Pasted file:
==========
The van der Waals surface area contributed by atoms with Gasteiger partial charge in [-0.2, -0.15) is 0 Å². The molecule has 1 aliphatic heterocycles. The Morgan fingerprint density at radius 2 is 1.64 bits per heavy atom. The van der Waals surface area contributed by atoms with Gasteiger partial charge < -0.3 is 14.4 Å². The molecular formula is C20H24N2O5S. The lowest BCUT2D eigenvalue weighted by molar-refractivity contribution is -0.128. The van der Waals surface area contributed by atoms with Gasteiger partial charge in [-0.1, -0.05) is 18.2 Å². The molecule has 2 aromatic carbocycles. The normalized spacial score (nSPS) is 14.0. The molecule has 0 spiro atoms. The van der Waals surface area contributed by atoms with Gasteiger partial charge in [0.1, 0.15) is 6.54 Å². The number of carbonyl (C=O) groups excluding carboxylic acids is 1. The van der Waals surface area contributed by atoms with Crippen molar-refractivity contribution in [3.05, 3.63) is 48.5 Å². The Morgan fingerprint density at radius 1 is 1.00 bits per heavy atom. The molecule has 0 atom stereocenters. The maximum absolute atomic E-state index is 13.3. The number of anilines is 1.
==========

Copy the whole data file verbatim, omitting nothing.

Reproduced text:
The van der Waals surface area contributed by atoms with Gasteiger partial charge in [-0.2, -0.15) is 0 Å². The molecule has 1 aliphatic heterocycles. The Morgan fingerprint density at radius 2 is 1.64 bits per heavy atom. The van der Waals surface area contributed by atoms with Gasteiger partial charge < -0.3 is 14.4 Å². The molecular formula is C20H24N2O5S. The lowest BCUT2D eigenvalue weighted by molar-refractivity contribution is -0.128. The van der Waals surface area contributed by atoms with Gasteiger partial charge in [-0.1, -0.05) is 18.2 Å². The molecule has 2 aromatic carbocycles. The normalized spacial score (nSPS) is 14.0. The molecule has 0 spiro atoms. The van der Waals surface area contributed by atoms with Gasteiger partial charge in [0.1, 0.15) is 6.54 Å². The number of carbonyl (C=O) groups excluding carboxylic acids is 1. The van der Waals surface area contributed by atoms with Crippen molar-refractivity contribution in [3.05, 3.63) is 48.5 Å². The Morgan fingerprint density at radius 1 is 1.00 bits per heavy atom. The molecule has 0 atom stereocenters. The maximum absolute atomic E-state index is 13.3. The number of anilines is 1.